Tuesday, December 02, 2008

Privatisation of Angkor Wat and the Killing Fields

[Update: The Tonle Sap boat tours in Siem Reap are now operated by a Korean company...is there nothing the Cambodian government will not sell?]

Many people know that the entry fee (USD20 per person per day) to the temples at Angkor Wat in Siem Reap goes not to the national treasury, but to the private company called Sokimex, also the country's largest petroleum company. It is a Cambodian company, NOT a Vietnamese company, despite what the tuktuk drivers and tour guides will have you believe. The allegations are made by Cambodians because the owner Sok Kong is Cambodian, born to ethnic Vietnamese parents. And if you think that makes him Vietnamese, then you must consider me a mainland Chinese instead of a Singaporean, and Malays born in Singapore to be Malaysian instead of Singaporean. Which is patently stupid.

Anyway, early this year, parliamentarian Son Chhay wrote a letter to Prime Minister Hun Sen, asking him to reconsider the rights granted the Sokimex company to administer Angkor Wat.

Sokimex has held exclusive ticketing rights to the temples since 1999, and its contract was renewed in August 2005, despite a competing bid by a travel company, Eurasie Travel.

"In a May 10 letter written to Bun Narith, director general of the Apsara Authority, Eurasie Travel requested the right to put in a bid when Sokimex's contract expires. Moeung Sonn, managing director of Eurasie Travel, proposed that the company receive a maximum of 10 percent of total revenues for ticket sales. ("Eurasie Travel to challenge Angkor Wat ticket deal", Phnom Penh Post, 20.5.2005)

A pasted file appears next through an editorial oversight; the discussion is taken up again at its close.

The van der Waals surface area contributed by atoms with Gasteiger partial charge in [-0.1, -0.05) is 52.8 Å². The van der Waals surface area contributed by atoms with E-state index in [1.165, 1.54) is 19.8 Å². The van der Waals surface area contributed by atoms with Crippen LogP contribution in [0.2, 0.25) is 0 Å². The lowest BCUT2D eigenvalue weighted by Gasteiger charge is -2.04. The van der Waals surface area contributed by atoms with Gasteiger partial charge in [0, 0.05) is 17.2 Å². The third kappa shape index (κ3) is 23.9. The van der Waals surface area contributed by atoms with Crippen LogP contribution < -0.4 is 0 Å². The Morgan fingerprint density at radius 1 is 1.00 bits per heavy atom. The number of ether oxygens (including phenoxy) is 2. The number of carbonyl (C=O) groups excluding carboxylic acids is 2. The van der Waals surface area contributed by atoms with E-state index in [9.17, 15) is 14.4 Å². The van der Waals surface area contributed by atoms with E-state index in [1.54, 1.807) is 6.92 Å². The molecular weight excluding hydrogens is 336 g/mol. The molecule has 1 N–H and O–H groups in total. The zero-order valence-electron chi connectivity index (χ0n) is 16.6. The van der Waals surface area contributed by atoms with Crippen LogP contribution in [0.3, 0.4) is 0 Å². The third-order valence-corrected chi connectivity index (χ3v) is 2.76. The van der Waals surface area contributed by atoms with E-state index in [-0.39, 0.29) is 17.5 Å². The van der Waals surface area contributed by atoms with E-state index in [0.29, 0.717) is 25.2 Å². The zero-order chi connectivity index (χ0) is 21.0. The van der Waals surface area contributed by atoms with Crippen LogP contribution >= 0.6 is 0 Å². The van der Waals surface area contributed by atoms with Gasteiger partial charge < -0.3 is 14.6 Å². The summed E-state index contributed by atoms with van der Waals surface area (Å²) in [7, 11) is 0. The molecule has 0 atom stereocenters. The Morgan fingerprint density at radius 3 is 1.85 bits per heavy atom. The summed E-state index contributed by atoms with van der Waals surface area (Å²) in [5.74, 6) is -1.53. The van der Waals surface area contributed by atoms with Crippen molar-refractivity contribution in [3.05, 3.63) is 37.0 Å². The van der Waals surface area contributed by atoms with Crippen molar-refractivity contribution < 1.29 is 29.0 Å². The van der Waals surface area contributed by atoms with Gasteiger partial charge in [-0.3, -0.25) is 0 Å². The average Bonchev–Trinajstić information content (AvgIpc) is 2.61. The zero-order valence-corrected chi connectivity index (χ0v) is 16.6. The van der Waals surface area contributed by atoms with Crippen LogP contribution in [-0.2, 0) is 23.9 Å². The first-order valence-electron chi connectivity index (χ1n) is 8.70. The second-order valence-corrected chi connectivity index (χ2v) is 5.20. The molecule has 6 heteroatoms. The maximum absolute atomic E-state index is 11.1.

The management of the killing fields at Cheong Ek is leased to a Japanese company. The company is JC Royal Company, which has a 30-year contract to manage and operate the site thousands of Cambodian deaths which took place during the Khmer Rouge rule. JC Royal Company's licence costs $15,000 a year, with graduated increases. However, according to this New York Times article JC Royal Company will earn an estimated $18,000 a month in entrance fees and the profits will go to a fund that is half-owned by Cambodian government officials.

Tuol Sleng genocide museum, however, is not privatised. (See http://www.genocidewatch.org/images/Cambodia_28_Dec_05_Tuol_Sleng_ Director_Museum_Wont_Be_Privatized.pdf--sorry for some reason I am unable to have an active link to this PDF file.)

Although the director of the museum claims there is no entrance fee, visitors are charged USD2. Ho Vandy, president of the Cambodian Association of Travel Agents, said that although the entrance fee is technically a donation, it is a "requirement set up by the local authorities, controlled by the Ministry of Cultureand Fine Arts" (!)

1 comment:

Bob Dylan said...

Dear blog writer,
I am Khmerish, i am very impressed by what you have written. Your blog should reach a wider audience. Do you have any idea how much the company in charge Angkor Wat entrance fee pays to the government?

i cannot wait to read your blog.


You can contact me by dl.khmerish@gmail.com


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